MANILA—About 73 percent of national, provincial, city, municipal and barangay roads nationwide remain unpaved, according to the Department of Public Works and Highways.
Despite this, the DPWH has noted a slight improvement in the quality of Philippine roads following the “adoption of new construction design specifications like the increase in concrete pavement thickness from 230 mm to 280 mm and outsourcing project inspection and quality control,” among other measures.
In its midterm accomplishment report, the department said the country’s roads were already “at par with Indonesia” and targeted to be comparable to those in China and Thailand by 2016.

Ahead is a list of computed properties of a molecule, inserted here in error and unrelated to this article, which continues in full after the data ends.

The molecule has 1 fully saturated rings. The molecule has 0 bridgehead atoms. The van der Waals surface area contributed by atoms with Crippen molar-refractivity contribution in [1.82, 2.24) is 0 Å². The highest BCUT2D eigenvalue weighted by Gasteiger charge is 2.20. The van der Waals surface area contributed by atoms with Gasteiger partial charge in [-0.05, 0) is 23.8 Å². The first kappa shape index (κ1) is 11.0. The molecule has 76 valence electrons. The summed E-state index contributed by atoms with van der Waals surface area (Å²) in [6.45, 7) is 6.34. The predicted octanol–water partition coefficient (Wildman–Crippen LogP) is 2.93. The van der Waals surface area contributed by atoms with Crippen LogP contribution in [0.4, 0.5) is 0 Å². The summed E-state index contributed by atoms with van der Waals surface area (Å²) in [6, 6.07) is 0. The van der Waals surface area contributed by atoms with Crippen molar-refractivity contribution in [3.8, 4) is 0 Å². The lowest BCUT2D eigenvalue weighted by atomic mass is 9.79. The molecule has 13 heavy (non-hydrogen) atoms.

Citing the latest Global Competitiveness Report of the World Economic Forum, the DPWH reported that on a scale of 1 to 7—1 being extremely underdeveloped and 7 extensive and efficient by global standards— the Philippines scored a 3.4 for its road network in the 2012-2013 period.
That was an improvement of 0.3 from the 3.1 it scored in 2011-2012. The country’s roads scored 2.8 in the 2010-2011 period.
Of 144 countries worldwide, the Philippines ranked 87th (from 114th during the previous WEF survey) for the overall state of its roads and bridges.
Other countries in the region garnered the following scores for the quality of their roads in the 2012-2013 period: Malaysia, 5.4; Thailand, 5: China, 4.4; Indonesia, 3.4; and Vietnam, 2.7.
Earlier, the DPWH said the government would look at Malaysia “as a benchmark in terms of quality of roads.” With a road network of 98,720 km, more than 1,820 km of which are expressways, Malaysia’s road infrastructure is one of the most developed in the Asean region.